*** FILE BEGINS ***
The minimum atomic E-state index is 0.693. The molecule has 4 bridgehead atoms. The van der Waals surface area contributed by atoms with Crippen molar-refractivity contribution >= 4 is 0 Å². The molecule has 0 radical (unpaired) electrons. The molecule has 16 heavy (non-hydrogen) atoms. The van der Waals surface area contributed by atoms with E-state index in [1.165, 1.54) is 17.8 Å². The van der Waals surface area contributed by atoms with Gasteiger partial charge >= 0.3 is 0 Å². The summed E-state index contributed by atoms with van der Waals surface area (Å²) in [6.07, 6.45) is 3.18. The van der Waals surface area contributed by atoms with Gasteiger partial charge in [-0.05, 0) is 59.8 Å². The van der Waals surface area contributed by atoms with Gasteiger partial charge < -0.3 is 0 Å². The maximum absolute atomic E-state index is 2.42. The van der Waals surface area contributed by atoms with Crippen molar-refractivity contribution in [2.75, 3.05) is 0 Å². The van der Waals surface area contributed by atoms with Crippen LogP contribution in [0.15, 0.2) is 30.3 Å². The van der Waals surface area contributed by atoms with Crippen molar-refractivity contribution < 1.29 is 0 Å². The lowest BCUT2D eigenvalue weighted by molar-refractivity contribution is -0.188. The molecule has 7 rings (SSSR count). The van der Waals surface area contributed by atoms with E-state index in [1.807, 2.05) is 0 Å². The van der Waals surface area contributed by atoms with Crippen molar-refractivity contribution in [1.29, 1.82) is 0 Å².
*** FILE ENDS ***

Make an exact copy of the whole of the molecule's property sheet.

The minimum atomic E-state index is 0.693. The molecule has 4 bridgehead atoms. The van der Waals surface area contributed by atoms with Crippen molar-refractivity contribution >= 4 is 0 Å². The molecule has 0 radical (unpaired) electrons. The molecule has 16 heavy (non-hydrogen) atoms. The van der Waals surface area contributed by atoms with E-state index in [1.165, 1.54) is 17.8 Å². The van der Waals surface area contributed by atoms with Gasteiger partial charge >= 0.3 is 0 Å². The summed E-state index contributed by atoms with van der Waals surface area (Å²) in [6.07, 6.45) is 3.18. The van der Waals surface area contributed by atoms with Gasteiger partial charge in [-0.05, 0) is 59.8 Å². The van der Waals surface area contributed by atoms with Gasteiger partial charge < -0.3 is 0 Å². The maximum absolute atomic E-state index is 2.42. The van der Waals surface area contributed by atoms with Crippen molar-refractivity contribution in [2.75, 3.05) is 0 Å². The van der Waals surface area contributed by atoms with Crippen LogP contribution in [0.15, 0.2) is 30.3 Å². The van der Waals surface area contributed by atoms with Crippen molar-refractivity contribution < 1.29 is 0 Å². The lowest BCUT2D eigenvalue weighted by molar-refractivity contribution is -0.188. The molecule has 7 rings (SSSR count). The van der Waals surface area contributed by atoms with E-state index in [1.807, 2.05) is 0 Å². The van der Waals surface area contributed by atoms with Crippen molar-refractivity contribution in [1.29, 1.82) is 0 Å².